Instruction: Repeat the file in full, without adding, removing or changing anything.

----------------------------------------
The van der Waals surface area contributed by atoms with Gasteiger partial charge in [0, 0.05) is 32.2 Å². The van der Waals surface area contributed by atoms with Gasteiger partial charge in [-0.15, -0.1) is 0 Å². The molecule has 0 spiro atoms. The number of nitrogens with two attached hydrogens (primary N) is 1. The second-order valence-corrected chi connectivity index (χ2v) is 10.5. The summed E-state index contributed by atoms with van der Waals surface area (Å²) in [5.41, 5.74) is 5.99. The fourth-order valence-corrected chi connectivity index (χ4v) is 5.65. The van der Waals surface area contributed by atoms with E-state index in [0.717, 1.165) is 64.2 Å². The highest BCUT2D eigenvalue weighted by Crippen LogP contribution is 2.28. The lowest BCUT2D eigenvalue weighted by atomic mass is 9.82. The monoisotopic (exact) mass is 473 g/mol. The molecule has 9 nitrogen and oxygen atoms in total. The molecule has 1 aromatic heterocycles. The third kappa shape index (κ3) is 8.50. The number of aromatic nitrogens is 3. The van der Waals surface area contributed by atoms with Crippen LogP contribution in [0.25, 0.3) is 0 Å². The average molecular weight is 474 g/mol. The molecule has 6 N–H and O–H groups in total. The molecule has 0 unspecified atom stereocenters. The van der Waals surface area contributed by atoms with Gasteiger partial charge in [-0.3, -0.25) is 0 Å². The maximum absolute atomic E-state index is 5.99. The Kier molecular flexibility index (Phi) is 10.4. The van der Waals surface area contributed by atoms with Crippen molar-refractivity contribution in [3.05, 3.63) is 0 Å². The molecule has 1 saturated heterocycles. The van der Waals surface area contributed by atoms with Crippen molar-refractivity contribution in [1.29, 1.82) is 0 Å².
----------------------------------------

The van der Waals surface area contributed by atoms with Gasteiger partial charge in [0, 0.05) is 32.2 Å². The van der Waals surface area contributed by atoms with Gasteiger partial charge in [-0.15, -0.1) is 0 Å². The molecule has 0 spiro atoms. The number of nitrogens with two attached hydrogens (primary N) is 1. The second-order valence-corrected chi connectivity index (χ2v) is 10.5. The summed E-state index contributed by atoms with van der Waals surface area (Å²) in [5.41, 5.74) is 5.99. The fourth-order valence-corrected chi connectivity index (χ4v) is 5.65. The van der Waals surface area contributed by atoms with E-state index in [0.717, 1.165) is 64.2 Å². The highest BCUT2D eigenvalue weighted by Crippen LogP contribution is 2.28. The lowest BCUT2D eigenvalue weighted by atomic mass is 9.82. The monoisotopic (exact) mass is 473 g/mol. The molecule has 9 nitrogen and oxygen atoms in total. The molecule has 1 aromatic heterocycles. The third kappa shape index (κ3) is 8.50. The number of aromatic nitrogens is 3. The van der Waals surface area contributed by atoms with Crippen LogP contribution in [0.25, 0.3) is 0 Å². The average molecular weight is 474 g/mol. The molecule has 6 N–H and O–H groups in total. The molecule has 0 unspecified atom stereocenters. The van der Waals surface area contributed by atoms with Gasteiger partial charge in [-0.3, -0.25) is 0 Å². The maximum absolute atomic E-state index is 5.99. The Kier molecular flexibility index (Phi) is 10.4. The van der Waals surface area contributed by atoms with Crippen molar-refractivity contribution in [3.05, 3.63) is 0 Å². The molecule has 1 saturated heterocycles. The van der Waals surface area contributed by atoms with Crippen molar-refractivity contribution in [1.29, 1.82) is 0 Å².